Virus detection, isolation and characterisation

Samples for virus detection were analysed for the presence of HPAI H5(N8) virus using matrix- and H5-specific real-time polymerase chain reaction (RT-PCR) assays followed by H5 and neuraminidase sequencing as previously described [14]. Samples testing positive in matrix specific RT-PCR were inoculated in embryonated chicken eggs as described previously [17].

Antibody detection

Serum samples were first tested for the presence of H5-specific antibodies in an HI assay according to standard procedures [18]. Briefly, serum samples were incubated for 16 hours at 37 °C with Vibrio cholerae filtrate containing receptor-destroying enzyme to remove non-specific inhibitors of haemagglutination activity, followed by incubation for 1 hour at 56 °C. Twofold serial dilutions of serum samples with a start dilution of 1:20 were prepared using phosphate-buffered saline (PBS) in U-bottomed 96 well microtitre plates. Serum dilutions were incubated with four haemagglutinating units (HAU) of Madin–Darby canine kidney (MDCK) (all HPAI H5 clade viruses) or egg (A/Mallard/Netherlands/3/1999) cultured virus for 30 min at 37 °C. A suspension of 1% turkey red blood cells (TRBC) was added to the serum-virus dilutions. After incubation for 1 hour at 4 °C, haemagglutination patterns were read. Negative controls, based on serum incubation without virus, were used to measure non-specific haemagglutination of each serum sample. Sera showing high background (i.e. high non-specific haemagglutination) were pre-treated with 10% TRBC for 1 hour at 4 °C and retested for the presence of H5-specific antibodies as described above. Serum samples from experimentally inoculated ferrets [12,15], a domestic duck, and a domestic goose were used as positive controls.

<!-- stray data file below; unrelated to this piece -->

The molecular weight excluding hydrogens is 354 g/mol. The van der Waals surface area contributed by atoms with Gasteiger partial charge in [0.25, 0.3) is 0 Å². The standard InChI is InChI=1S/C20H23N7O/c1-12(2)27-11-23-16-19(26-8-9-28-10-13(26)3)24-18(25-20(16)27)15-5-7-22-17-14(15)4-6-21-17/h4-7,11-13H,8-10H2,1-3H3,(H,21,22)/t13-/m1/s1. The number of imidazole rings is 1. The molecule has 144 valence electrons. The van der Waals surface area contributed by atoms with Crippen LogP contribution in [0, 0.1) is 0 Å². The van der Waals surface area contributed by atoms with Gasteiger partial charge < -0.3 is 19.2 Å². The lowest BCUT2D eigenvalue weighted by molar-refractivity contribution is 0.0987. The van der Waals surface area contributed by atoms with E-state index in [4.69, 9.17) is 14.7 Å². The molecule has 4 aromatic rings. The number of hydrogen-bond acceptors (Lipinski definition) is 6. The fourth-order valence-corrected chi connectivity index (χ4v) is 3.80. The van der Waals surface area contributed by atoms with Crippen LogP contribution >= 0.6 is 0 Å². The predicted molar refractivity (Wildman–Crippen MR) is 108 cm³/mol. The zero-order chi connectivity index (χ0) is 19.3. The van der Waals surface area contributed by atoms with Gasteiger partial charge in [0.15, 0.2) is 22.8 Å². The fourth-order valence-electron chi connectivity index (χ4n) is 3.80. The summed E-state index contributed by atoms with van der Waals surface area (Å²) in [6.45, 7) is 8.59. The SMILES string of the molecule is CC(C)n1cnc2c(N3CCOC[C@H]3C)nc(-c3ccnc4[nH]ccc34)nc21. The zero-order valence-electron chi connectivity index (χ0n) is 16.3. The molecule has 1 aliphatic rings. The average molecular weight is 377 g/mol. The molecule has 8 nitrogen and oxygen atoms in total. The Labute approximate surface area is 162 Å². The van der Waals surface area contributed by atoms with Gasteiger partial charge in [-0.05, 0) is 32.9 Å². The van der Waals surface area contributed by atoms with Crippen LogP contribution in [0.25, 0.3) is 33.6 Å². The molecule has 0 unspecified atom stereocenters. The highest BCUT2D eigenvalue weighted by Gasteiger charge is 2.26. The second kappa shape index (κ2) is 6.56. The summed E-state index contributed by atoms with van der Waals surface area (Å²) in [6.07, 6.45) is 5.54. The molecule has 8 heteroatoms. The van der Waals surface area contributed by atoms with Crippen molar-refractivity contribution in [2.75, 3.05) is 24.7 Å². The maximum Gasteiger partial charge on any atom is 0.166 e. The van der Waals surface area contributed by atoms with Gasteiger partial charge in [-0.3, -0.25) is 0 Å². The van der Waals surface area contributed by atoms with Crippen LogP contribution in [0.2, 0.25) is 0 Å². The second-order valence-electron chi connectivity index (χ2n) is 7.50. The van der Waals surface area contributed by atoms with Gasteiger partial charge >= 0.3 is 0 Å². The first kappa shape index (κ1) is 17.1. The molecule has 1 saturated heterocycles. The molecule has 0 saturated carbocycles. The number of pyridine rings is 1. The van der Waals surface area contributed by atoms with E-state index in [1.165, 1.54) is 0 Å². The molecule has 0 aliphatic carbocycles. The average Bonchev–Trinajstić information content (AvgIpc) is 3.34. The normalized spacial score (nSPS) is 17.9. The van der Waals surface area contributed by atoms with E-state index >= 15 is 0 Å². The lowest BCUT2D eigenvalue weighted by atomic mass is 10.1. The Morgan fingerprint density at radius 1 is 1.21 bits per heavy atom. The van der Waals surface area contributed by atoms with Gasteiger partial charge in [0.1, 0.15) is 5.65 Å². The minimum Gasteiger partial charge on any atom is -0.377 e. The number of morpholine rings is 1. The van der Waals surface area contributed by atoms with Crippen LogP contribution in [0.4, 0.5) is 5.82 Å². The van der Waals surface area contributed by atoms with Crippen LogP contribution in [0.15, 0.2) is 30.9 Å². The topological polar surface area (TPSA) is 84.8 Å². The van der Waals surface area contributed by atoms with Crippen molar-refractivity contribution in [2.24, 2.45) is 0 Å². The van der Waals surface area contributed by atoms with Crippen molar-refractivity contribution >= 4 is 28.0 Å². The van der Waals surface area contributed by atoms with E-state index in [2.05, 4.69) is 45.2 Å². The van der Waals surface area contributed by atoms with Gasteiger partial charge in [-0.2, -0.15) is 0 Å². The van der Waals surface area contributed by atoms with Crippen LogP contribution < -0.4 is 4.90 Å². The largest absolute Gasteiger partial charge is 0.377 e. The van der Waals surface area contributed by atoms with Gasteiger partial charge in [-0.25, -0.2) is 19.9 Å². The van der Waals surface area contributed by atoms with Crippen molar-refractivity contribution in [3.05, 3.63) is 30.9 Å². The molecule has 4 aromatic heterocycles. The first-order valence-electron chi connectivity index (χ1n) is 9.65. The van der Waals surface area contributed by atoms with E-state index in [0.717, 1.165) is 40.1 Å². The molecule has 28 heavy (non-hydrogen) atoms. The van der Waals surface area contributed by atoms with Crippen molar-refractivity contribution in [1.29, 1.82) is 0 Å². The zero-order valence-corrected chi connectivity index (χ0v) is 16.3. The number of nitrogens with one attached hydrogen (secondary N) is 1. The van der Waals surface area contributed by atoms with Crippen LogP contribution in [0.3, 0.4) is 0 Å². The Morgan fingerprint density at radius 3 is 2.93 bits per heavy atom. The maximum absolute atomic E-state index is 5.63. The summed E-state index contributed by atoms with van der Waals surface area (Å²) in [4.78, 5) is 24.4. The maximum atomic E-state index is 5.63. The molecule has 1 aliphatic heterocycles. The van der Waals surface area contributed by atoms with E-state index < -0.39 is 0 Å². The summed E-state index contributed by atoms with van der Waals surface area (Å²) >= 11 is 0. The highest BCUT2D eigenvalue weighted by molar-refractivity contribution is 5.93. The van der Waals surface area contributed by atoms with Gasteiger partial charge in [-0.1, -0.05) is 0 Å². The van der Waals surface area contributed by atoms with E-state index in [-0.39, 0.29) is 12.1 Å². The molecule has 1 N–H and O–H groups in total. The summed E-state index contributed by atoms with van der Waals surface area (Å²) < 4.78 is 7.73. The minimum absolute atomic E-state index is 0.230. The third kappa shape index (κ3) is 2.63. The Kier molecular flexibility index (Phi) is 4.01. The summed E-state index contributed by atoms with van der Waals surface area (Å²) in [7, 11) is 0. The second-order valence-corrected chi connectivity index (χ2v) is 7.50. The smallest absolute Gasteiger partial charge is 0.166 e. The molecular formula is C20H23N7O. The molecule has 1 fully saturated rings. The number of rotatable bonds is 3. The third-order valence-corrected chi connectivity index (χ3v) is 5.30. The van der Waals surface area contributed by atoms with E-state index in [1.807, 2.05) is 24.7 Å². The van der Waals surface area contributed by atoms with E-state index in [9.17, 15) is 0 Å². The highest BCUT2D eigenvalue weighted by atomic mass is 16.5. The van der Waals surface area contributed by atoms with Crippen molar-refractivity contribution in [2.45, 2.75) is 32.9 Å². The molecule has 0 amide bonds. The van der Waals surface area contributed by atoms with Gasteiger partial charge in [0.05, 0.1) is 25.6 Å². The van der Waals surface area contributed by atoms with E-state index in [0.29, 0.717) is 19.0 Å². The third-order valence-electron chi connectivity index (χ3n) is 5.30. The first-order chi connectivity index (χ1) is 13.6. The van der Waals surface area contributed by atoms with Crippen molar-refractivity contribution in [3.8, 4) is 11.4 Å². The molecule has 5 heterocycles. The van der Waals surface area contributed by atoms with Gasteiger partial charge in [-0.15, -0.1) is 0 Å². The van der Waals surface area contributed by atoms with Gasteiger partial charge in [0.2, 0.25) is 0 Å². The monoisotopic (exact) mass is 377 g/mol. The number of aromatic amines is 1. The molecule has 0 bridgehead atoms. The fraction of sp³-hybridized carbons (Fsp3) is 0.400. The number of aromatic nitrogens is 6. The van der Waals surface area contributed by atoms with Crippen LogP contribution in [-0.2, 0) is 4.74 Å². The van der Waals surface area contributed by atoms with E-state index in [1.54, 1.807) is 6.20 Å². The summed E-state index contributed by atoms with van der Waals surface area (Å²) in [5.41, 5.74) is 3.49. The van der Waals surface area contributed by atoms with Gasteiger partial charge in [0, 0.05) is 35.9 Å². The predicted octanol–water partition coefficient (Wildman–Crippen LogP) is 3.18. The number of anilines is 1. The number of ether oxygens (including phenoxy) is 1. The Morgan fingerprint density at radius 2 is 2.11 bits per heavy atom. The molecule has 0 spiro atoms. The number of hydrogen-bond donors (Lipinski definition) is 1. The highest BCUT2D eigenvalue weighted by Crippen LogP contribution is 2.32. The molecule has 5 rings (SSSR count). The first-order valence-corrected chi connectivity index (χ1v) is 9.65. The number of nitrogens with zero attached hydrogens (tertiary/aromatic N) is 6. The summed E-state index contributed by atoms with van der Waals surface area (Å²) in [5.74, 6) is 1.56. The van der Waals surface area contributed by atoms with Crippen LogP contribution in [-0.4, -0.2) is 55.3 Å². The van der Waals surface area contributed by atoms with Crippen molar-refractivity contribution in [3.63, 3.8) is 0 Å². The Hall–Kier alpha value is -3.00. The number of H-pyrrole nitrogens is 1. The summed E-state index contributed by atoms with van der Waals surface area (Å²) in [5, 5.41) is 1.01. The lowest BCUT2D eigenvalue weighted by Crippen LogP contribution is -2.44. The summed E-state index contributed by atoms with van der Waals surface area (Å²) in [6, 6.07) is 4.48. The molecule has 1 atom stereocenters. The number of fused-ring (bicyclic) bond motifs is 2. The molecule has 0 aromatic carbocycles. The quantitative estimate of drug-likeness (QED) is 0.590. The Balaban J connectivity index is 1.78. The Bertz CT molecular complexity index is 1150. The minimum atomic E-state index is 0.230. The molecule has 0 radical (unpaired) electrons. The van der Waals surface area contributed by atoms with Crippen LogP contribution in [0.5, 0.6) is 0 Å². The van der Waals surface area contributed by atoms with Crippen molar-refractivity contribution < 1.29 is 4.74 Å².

All serum samples were initially screened for antibodies specific for classical Eurasian LPAI H5N2 virus A/Mallard/Netherlands/3/1999 and clade 2.3.4.4 HPAI H5N8 virus A/Chicken/Netherlands/EMC-3/2014. Serum samples that tested positive for HPAI H5 clade 2.3.4.4-specific antibodies were further tested against HPAI viruses of the H5 clades 1 (A/Viet Nam/1194/2004), 2.1 (A/Indonesia/5/2005), 2.2 (A/Turkey/Turkey/1/2005), and 2.3 (A/Anhui/1/2005), and retested against the clade 2.3.4.4 virus. Samples showing more than threefold differences in titre or testing negative in the second assay after showing initial titres were tested a third time. The viruses used were recombinant viruses based on an A/PR/8/34 virus backbone, containing the HA and neuraminidase (NA) of the representative H5 strains. The sequences of the HA genes were modified to remove the multi-basic cleavage site to enable this study within biosafety level 2 laboratories. HPAI H5 virus of clade 0 was excluded from the analyses due to high overall reactivity with all avian positive control sera as previously described [16] and thus of limited discriminative value.

A representative selection (based on titre and serum availability) of serum samples that tested positive for HPAI H5 clade 2.3.4.4 antibodies were sent to the Animal and Plant Health Agency (APHA) (Weybridge, UK) for confirmation of HPAI H5 clade 2.3.4.4-specific antibodies using an HI assay. The HI assay procedure used by the APHA differed from the HI assay described above and was carried out in accordance to the World Organisation for Animal Health (OIE) [19]. In short, twofold serial dilutions of serum samples with a start dilution of 1:12 were made using phosphate-buffered saline (PBS) and prepared in V-bottomed microtitre plates. Serum dilutions were incubated with four HAU of egg cultured virus for 30 min at room temperature. A solution of 1% chicken red blood cells (CRBC) was added to the serum–virus dilutions. After incubation for 30 min at room temperature, haemagglutination patterns/streaming of red cells were read. Polyclonal chicken sera raised against the same clade 2.1, 2.2, 2.3, and 2.3.4.4 viruses as mentioned above were used as positive controls, supplemented with LPAI H5N3 virus A/Teal/England/7394–2805/2006 and clade 2.3.4.4 HPAI H5N8 virus A/Duck/England/36254/2014.